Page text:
Rick Snyder says Michigan is “not walking away from” its manufacturing-capital title.
Snyder describes himself as customer-service provider.
TRAVERSE CITY, MI – Michigan Gov. Rick Snyder, speaking to a home crowd here, draws both boos and applause from an automotive audience when he lauds right-to-work legislation he signed into law.
The law allows workers to opt out of joining unions that bargain on their behalf. It took effect in March, but remains a divided issue, based on the audience reaction at a session of the Management Briefing Seminars here.
Speaking to journalists afterward and calling it “freedom to work,” Snyder says the audience’s mixed reaction is typical of what happens when he mentions the issue at public gatherings.
“But I don’t spend a lot of time on it, and I didn’t make it the key point of the talk,” he says. “It is just on the checklist of things to make Michigan more competitive and successful.”
Snyder contends the law will draw more businesses to the state.
“It also encourages unions to be more proactive and actually provide great service so people will join,” he says. “I know a number of people who are happy to join when they see value in what unions offer.”
Snyder contends some businesses chose to locate new facilities in neighboring Indiana rather than Michigan, because the former had a right-to-work law and the latter didn’t at the time.
“It was a draw for Indiana,” he says. “But I remind people that you are not going to find businesses saying, ‘We came to Michigan because of freedom of work,’ because they would make themselves the target of some of the response that you saw at the meeting today.”
Snyder is the first governor on the speaker lineup at this year’s annual conference. Scheduled to speak Thursday is Jay Nixon of Missouri, another state with a strong automotive presence. Several assembly and parts plants are located in Missouri, which offered economic-development incentives to lure many of them.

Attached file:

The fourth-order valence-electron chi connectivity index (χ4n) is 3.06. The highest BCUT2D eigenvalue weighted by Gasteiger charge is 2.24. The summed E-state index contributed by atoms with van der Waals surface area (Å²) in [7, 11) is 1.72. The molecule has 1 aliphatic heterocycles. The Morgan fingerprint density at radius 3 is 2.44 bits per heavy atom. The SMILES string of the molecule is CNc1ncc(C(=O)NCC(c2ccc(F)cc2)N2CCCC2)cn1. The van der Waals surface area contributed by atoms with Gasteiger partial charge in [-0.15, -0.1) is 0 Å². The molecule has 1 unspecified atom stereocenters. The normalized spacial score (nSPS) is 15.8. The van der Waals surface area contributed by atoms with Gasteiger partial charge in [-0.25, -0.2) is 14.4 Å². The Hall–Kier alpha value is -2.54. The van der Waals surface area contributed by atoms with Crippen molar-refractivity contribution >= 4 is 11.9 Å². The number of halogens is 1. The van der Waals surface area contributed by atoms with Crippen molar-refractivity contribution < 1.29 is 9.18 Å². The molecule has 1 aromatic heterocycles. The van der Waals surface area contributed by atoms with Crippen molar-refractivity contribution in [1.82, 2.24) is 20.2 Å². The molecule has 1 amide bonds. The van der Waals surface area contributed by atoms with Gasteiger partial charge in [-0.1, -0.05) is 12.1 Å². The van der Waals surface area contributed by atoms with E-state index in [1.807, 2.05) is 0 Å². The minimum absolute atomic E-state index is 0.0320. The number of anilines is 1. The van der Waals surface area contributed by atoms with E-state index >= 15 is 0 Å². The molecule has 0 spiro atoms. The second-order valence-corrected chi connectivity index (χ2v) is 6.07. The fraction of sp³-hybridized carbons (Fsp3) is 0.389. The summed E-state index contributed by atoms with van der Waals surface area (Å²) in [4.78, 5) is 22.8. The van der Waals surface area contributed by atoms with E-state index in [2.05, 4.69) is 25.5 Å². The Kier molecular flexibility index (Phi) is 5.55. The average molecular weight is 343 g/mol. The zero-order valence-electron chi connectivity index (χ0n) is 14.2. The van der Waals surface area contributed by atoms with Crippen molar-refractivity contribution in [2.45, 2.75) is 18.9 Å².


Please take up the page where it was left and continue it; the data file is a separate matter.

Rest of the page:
“I’m not upset other governors are here,” Snyder says. “I don’t believe in negative marketing.”
But he declares Michigan “will not walk away from” its manufacturing-capital title. He contends the state became more attractive to investors after it scrapped the state business tax, which he describes as “the dumbest tax in the U.S.”
He touts programs intended to educate and cultivate workforces ranging from engineers to skilled tradesmen. “Our role is to help you succeed because you are the job creators,” he tells conference attendees that include auto maker and supplier executives.
As a businessman-turned-politician, Snyder describes his role as a service provider. “We are here to give you good service. That is why government exists. Too many people think it exists to take money from people.
“Business 101 says to take care of your existing customers first,” he adds. “We’re doing that, and now we are doing well enough to not only take care of current customers but also go after new customers.”
During a post-speech Q&A, the governor is asked if the City of Detroit declaring bankruptcy will hurt the reputation of the local auto industry.
“If you want a place to do exciting things, come to Detroit,” Snyder says, applauding the private sector for investing in the city and noting billions of dollars have been spent there on public infrastructure projects.